When a person dies in custody is a ‘notifiable incident’. This means that within 30 minutes of them finding the person dead, the incident must be reported to the Commissioner, and the Prison Manager must notify the prison’s medical officer and the prisoner’s ‘next of kin’. All records relating to the death must be preserved. The Victoria Police and Coroner are also notified and a Coroner’s inquest must be held.
The Coroner’s Court is a court of inquiry. The Coroner overseeing the inquiry may make available to a person with a sufficient interest any statements they intend to consider in the course of the inquiry. This is usually how a deceased prisoner’s family can obtain information about how a death in custody occurred.
A person with a sufficient interest in an inquiry may appear before the inquiry and examine or cross-examine witnesses. The person may also be represented by a barrister, a solicitor or, with the permission of the Coroner, by some other person. The sorts of people who have been regarded as having a sufficient interest include relatives of the deceased and, in some cases, community organisations.
Witnesses in a Coroner’s inquest have the right to refuse to give evidence on the grounds that they might incriminate themselves. The Coroner must not draw any adverse inference from a person exercising that right. The Coroner is usually assisted by a police prosecutor. The Coroner attempts to establish how the death occurred, the cause of death, and in some cases whether it was preventable. The Coroner can not comment on whether a person is guilty of a criminal offence or liable under civil law. This task is referred to the Department of Public Prosecutions.
From a public interest point of view, the Coroner may comment on any matter connected with the death which relates to public health and safety or the administration of justice. This power enables the Coroner to make positive recommendations for change to prevent future deaths. The Coroner gives a copy of these comments to any person holding a significant interest, to the Attorney General, to the Minister, and is public record unless the Coroner orders otherwise.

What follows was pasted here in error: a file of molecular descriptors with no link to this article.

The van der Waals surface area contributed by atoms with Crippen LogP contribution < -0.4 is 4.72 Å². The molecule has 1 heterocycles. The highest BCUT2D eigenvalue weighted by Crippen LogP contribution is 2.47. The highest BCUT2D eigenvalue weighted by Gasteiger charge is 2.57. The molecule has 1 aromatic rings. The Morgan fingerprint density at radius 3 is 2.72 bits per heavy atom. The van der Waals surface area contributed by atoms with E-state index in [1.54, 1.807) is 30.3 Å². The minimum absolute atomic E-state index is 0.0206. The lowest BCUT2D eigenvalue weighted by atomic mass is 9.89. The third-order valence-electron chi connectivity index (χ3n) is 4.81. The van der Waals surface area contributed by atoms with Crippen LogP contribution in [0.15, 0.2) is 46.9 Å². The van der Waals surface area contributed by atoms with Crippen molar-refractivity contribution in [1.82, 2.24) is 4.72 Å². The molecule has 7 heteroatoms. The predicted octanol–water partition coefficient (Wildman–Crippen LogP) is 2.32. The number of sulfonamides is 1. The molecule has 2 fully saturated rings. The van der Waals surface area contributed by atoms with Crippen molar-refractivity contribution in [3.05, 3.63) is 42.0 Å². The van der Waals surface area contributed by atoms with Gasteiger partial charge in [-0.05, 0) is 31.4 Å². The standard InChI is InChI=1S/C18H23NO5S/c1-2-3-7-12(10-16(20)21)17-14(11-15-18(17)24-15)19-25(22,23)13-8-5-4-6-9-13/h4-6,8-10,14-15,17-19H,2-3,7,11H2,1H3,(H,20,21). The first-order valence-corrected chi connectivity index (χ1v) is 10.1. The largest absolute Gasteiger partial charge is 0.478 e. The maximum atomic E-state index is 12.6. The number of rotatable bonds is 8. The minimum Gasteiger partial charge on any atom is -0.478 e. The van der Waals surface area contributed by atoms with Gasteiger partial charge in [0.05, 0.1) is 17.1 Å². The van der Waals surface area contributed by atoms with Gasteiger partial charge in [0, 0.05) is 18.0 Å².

If a prisoner dies in custody and you think it was because the prison system did something wrong, then you should think about making a statement to the Coroner. You can do this by asking to see the police who are investigating the matter, or you can ask someone from Legal Aid or the Prisoners Legal Service Victoria to help you write up your statement and send it to the Coroner. If the prison system does something wrong and it leads to the death of a prisoner, then all prisoners are at risk, so if you know something about it you should speak up for yourself and for everyone else.
If you are concerned about the status of a Coronial Investigation, you can contact the Coroner’s Court on 1300 309 519.
This fact sheet contains general information only and is not a substitute for obtaining legal advice. If you would like advice regarding a specific problem please contact one of the legal services listed in contacts or contact the Law Institute of Victoria’s Legal Referral Service on 9607 9311.